• Why David believes it is important to alternate between two sets of behaviors, languages, and mindsets to optimize between production and  decision-making scenarios

Key Takeaways and Learnings

  • How pausing – and fighting the urge to take immediate action – is essential to developing the  ‘leadership muscle’ of a team
  • The differences between a ‘prove’ and ‘improve’ mindset and how to signal to your team which mindset should be adopted in different situations
  • Actions to create a system thinkers and leaders at every level, how this develops organizational resilience and inoculates it against stupid decisions
  • How leaders need to ‘flatten the power gradient’, to make themselves accessible and create the environment for others to contribute

Links and Resources Covered in this Episode

 

Feb 7, 2018

In this episode we are joined by Piyush Chowhan who is the Vice President and Chief Innovation Officer for Arvind Lifestyle Brands, which operates more than a thousand apparel retail stores across India. Piyush has extensive experience in retail strategy, business analytics, customer loyalty and CRM, retail business consulting and supply chain management.

What was covered

  • How technology is rapidly changing the apparel retail industry and how Arvind implements innovation to help to keep up the pace with changing consumer behavior
  • The digital transformation happening in retail as brands look to move from simply selling a fashion product to offering the customer a fashion experience
  • How the next generation of employees in India is leading the change towards a more open, communicative, and grassroots innovation process

Key Takeaways and Learnings

  • The concept of ‘jugaad’, an Indian term that is used in a number of situations, including the application of frugal innovation and carving a path for yourself
  •  How a focus on design-led innovation and a marketing shift towards online influencers is helping to Indian brands to reach a global audience in the rapidly and massively changing apparel retail industry
  • Piyush’s observations of the key differences within Indian based organizations compared to the US and Europe, including structural and management differences, and innovative processes

Links and Resources Mentioned in this Episde

Jan 9, 2018

In this episode, we are joined by Scott E. Page, a Professor of Complex Systems, Politcal Sciences, and Economics at the University of Michigan, Ann Arbor. Scott is an external faculty member at the Santa Fe Institute and is an author and speaker who has worked with Google, Bloomberg, Blackrock and NASA. Today, he discusses his latest book, The Diversity Bonus.

What was covered

  • Why diversity within teams must be based on cognitive differences and not solely differences in identity
  • How the best problem-solvers and forecasters use several models and equations to assess the best strategy for solving complex economic issues
  • Why cognitive diversity is a strategic asset given its impact on high-value problem solving, predictions and strategic planning

Key Takeaways and Learnings

  • The Diversity Bonus; the added value that comes from team members thinking about problem solving differently, bringing different tools together and how to realize this bonus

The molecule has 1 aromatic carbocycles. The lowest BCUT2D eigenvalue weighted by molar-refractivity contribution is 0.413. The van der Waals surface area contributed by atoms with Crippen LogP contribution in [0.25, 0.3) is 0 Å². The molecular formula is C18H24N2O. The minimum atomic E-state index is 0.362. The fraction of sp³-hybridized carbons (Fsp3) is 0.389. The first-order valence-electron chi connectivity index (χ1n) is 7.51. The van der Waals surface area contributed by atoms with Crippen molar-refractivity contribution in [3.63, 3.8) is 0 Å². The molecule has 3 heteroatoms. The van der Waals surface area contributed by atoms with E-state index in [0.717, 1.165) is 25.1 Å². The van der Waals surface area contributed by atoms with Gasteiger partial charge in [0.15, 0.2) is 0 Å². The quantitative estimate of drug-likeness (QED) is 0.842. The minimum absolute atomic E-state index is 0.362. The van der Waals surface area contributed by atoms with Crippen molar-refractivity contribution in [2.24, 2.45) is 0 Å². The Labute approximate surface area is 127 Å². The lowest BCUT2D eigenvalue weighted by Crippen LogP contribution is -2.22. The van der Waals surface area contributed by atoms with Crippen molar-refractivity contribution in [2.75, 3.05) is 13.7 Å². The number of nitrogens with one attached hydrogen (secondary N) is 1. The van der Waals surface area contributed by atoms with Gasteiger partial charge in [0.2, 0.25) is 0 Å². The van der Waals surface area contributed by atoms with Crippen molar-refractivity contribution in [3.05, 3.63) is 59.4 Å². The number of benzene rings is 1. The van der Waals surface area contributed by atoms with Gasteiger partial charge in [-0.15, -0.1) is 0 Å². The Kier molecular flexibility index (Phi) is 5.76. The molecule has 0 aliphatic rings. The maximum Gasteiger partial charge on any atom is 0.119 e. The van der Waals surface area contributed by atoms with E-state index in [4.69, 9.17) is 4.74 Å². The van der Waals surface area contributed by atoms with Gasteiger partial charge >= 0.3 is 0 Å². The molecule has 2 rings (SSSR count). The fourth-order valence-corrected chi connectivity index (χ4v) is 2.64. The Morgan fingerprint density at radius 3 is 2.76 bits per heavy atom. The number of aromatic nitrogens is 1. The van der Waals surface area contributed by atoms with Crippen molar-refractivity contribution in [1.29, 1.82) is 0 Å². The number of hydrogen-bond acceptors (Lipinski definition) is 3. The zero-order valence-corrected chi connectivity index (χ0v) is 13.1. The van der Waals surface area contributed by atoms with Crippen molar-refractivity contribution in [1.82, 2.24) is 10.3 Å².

• Avoiding the ‘siren call of sameness’ – why business leaders go wrong in employing people that are similar in identity and experience
  • If you have one way to look at the world you would be better off flipping a coin to support your business decision making

Links and Resources Mentioned in this Podcast

Dec 19, 2017

This week we are joined by entrepreneur, author and venture capitalist, Brad Feld. Brad is a co-founder of Techstars, a platform for startups to access funding and entrepreneurial networking, and is also the co-founder of venture capital firm, Foundry Group. Brad is the author of several books on startups as well as an entrepreneurial advice blog. He sits on the board of several technology startups and was an early investor in Fitbit, Zynga, and Harmonix.

What Was Covered

  • How startup ecosystems have changed – and become more democratized – in the 30 years in which Brad has been active within them
  • How digitization of production, distribution, customer relationships, etc., is making strategic “moats” much more penetrable than they were before
  • How diversity of an ecosystem builds resilience but how our biases (both conscious and unconscious) make this difficult for us

Key Takeaways and Learnings

  • Those large organizations that are extracting greatest benefit from startup ecosystems are doing so not through control (typical of a hierarchy) but through engagement and feeding back learning into their own institution – creating high levels of “return on learning”
  • This large company engagement with entrepreneurs also builds loyalty, so that as startups grow they can become a positive weapon rather than a threat
  • Great innovation leaders combine continua practical skills development (getting good at your work) with endless and radical self-inquiry (embracing lifelong learning and exploration)

Resources and Links Mentioned in this Podcast

Dec 5, 2017

In this episode, we are joined by Luis Perez-Breva, a lecturer and research scientist at MIT’s School of Engineering and the Director of MIT’s Innovation Teams Program. Luis has extensive experience in both innovation practice - via his involvement in multiple startups - and innovation research - through his academic work.  He recently published his first book, Innovating: A Doer’s Manifesto for Starting from a Hunch, Prototyping Problems, Scaling Up, and Learning to Be Productively Wrong.